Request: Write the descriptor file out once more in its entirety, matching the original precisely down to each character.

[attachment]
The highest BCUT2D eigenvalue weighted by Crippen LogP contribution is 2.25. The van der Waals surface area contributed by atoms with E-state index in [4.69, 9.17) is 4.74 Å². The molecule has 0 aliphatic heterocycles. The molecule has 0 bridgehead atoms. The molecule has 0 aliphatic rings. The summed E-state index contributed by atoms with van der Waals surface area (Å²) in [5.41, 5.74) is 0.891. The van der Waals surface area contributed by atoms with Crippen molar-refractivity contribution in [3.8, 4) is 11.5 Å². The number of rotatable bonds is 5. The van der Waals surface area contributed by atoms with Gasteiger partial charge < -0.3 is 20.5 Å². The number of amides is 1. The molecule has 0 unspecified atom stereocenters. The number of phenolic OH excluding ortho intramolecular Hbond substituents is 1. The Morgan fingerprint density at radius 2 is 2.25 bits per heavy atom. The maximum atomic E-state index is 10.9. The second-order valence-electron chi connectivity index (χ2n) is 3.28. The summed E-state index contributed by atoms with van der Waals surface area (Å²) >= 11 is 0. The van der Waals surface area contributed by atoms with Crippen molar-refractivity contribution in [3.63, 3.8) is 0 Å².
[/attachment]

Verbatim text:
The highest BCUT2D eigenvalue weighted by Crippen LogP contribution is 2.25. The van der Waals surface area contributed by atoms with E-state index in [4.69, 9.17) is 4.74 Å². The molecule has 0 aliphatic heterocycles. The molecule has 0 bridgehead atoms. The molecule has 0 aliphatic rings. The summed E-state index contributed by atoms with van der Waals surface area (Å²) in [5.41, 5.74) is 0.891. The van der Waals surface area contributed by atoms with Crippen molar-refractivity contribution in [3.8, 4) is 11.5 Å². The number of rotatable bonds is 5. The van der Waals surface area contributed by atoms with Gasteiger partial charge < -0.3 is 20.5 Å². The number of amides is 1. The molecule has 0 unspecified atom stereocenters. The number of phenolic OH excluding ortho intramolecular Hbond substituents is 1. The Morgan fingerprint density at radius 2 is 2.25 bits per heavy atom. The maximum atomic E-state index is 10.9. The second-order valence-electron chi connectivity index (χ2n) is 3.28. The summed E-state index contributed by atoms with van der Waals surface area (Å²) >= 11 is 0. The van der Waals surface area contributed by atoms with Crippen molar-refractivity contribution in [3.63, 3.8) is 0 Å².